My local library is publicizing the upcoming Massey Lectures with Alberto Manguel by giving away promotional bookmarks. I picked up a few extra to give away to any Manguel fans out there. Leave a comment and I’ll be happy to pop one in the mail for you.
UPDATE: To whet your appetites further, here are the descriptions of this year’s lectures:
Nov 5: The Voice of Cassandra
“In ancient Anglo-Saxon,” says Alberto Manguel in his opening lecture, “the word for poet was maker, a term that blends the meaning of weaving words with that of building the material world.” The invention of language, he suggests, was a way of drawing us together, of finding common cause in the world; the making of stories lends words to our sense of reality.
Nov 6: The Tablets of Gilgamesh
“The Epic of Gilgamesh is a story of both a man and of a city, of how a man, King Gilgamesh, came to know who he was, and of how a city, Uruk, becam not only magnificent but just.” It’s also the story of the Other, of how we only find ourselves when we finda place for the stanger, the outsider.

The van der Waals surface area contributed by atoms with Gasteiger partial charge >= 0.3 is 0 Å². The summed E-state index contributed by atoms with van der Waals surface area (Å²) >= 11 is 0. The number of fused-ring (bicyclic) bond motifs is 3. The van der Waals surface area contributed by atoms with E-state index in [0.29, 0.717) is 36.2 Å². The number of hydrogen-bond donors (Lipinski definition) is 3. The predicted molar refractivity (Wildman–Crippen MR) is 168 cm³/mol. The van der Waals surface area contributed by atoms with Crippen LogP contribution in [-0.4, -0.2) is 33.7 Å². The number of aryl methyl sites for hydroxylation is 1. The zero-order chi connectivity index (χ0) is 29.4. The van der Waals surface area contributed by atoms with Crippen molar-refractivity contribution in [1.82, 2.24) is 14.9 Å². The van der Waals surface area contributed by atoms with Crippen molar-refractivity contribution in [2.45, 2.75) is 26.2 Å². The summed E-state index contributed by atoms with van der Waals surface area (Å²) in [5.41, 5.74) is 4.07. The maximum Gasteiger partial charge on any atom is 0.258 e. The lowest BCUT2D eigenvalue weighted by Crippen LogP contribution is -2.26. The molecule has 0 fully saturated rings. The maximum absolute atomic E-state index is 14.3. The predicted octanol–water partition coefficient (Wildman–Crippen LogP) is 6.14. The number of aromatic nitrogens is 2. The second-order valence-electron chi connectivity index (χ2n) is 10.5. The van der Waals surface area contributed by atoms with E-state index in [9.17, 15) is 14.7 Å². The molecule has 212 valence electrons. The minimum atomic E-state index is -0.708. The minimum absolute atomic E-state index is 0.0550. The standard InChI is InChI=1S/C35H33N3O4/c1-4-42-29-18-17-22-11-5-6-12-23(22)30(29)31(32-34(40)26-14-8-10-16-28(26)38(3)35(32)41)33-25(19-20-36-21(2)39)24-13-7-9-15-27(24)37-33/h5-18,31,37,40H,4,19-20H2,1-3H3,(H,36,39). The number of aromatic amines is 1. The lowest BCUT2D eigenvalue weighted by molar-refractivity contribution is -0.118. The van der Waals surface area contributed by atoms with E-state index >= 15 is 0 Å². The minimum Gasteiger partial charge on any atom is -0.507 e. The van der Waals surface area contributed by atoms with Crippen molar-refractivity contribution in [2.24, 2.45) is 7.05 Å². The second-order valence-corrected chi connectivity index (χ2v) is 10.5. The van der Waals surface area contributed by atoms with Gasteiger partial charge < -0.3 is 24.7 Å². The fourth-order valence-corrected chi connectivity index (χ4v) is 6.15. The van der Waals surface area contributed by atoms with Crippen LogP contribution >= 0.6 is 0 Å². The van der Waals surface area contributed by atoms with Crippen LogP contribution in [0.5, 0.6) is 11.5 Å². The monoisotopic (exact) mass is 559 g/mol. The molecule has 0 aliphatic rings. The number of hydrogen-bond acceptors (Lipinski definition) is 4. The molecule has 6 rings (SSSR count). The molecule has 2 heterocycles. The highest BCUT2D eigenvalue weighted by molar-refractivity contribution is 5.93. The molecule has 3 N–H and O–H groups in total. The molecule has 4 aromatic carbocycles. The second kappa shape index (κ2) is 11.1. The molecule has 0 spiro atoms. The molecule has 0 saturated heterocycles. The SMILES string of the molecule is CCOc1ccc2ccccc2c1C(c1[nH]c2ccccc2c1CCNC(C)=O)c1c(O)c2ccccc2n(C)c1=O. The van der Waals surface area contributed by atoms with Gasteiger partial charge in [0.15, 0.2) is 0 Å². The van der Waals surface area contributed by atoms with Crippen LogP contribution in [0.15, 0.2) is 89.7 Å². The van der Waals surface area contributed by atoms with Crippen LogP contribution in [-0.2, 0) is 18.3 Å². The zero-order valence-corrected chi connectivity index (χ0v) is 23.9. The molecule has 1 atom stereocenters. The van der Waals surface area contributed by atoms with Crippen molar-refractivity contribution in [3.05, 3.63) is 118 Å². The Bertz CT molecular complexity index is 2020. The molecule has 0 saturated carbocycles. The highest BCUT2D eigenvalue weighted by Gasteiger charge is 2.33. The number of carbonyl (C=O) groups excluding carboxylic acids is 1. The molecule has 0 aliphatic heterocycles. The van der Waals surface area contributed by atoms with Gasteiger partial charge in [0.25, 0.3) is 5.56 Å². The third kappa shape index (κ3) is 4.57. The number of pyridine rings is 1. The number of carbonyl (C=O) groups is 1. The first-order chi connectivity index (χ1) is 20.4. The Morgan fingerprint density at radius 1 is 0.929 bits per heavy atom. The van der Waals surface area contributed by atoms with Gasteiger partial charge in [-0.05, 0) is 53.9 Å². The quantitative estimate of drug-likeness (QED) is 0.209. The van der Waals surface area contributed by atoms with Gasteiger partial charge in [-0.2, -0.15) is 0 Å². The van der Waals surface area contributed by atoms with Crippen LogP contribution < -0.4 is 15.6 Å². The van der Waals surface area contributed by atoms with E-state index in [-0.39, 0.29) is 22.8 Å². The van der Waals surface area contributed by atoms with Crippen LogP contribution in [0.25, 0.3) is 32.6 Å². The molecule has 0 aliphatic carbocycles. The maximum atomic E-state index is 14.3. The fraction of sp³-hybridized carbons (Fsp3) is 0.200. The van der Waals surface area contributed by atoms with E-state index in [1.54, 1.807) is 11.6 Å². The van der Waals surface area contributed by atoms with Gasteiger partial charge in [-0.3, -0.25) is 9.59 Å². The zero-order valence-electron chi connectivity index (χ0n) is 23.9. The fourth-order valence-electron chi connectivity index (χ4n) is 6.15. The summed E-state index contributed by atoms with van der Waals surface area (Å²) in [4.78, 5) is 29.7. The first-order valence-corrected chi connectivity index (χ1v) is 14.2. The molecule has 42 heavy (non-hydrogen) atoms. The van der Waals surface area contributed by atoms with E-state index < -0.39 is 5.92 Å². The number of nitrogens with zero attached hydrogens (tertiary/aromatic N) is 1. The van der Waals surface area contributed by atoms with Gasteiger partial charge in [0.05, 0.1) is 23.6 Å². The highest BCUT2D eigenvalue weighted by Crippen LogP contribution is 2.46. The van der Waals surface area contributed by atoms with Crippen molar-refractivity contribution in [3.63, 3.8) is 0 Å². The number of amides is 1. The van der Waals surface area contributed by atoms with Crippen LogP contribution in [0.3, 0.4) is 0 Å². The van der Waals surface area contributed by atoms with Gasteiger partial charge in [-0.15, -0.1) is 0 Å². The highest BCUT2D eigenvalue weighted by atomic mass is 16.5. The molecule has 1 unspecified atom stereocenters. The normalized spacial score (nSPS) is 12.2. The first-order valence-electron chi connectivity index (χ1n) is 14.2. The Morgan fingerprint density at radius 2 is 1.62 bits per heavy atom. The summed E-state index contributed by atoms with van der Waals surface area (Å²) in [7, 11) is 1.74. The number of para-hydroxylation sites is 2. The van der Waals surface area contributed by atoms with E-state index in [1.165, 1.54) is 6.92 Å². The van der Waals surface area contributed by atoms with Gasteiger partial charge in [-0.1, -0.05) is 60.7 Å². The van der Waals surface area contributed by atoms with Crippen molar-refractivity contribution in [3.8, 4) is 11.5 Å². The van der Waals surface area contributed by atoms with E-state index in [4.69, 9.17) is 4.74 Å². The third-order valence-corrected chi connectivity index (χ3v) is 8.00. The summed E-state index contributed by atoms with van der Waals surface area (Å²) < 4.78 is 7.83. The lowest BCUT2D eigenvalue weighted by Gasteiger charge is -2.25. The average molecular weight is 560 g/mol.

Nov 7: The Bricks of Babel
“Can we undo the curse of Babel?,” asks Alberto Manguel. Dictatorship, war, famine, colonial oppression, racial persecution and ethnic cleansing shatter the imaginative construction of our identities, work to prevent us from building Babel while at the same time demanding that future Babels be built. But perhaps the gift of many tongues helps us to illuminate who we are.
Nov 8: The Books of Don Quixote
History, the story of a society, is slippery. And stories, as Don Quixote knew, grant society its identity, but they cannot be just any story: they must respond to a shared reality. They can’t be fictional inventions, in the sense of forgeries or misrepresentations; they must, in a deeply-rooted literary sense, ring true.
Nov 9: The Screens of Hal
Stories tell us that a better, happier world lies always just beyond our reach, in the fabulous Golden Age longed for by Don Quixote, or in the future, on a distant planet or a contented Earth. Stories can offer consolation for suffering and suggest ways of imagining a future that may offer us ways of remainign alive, togther, on this much abused Earth.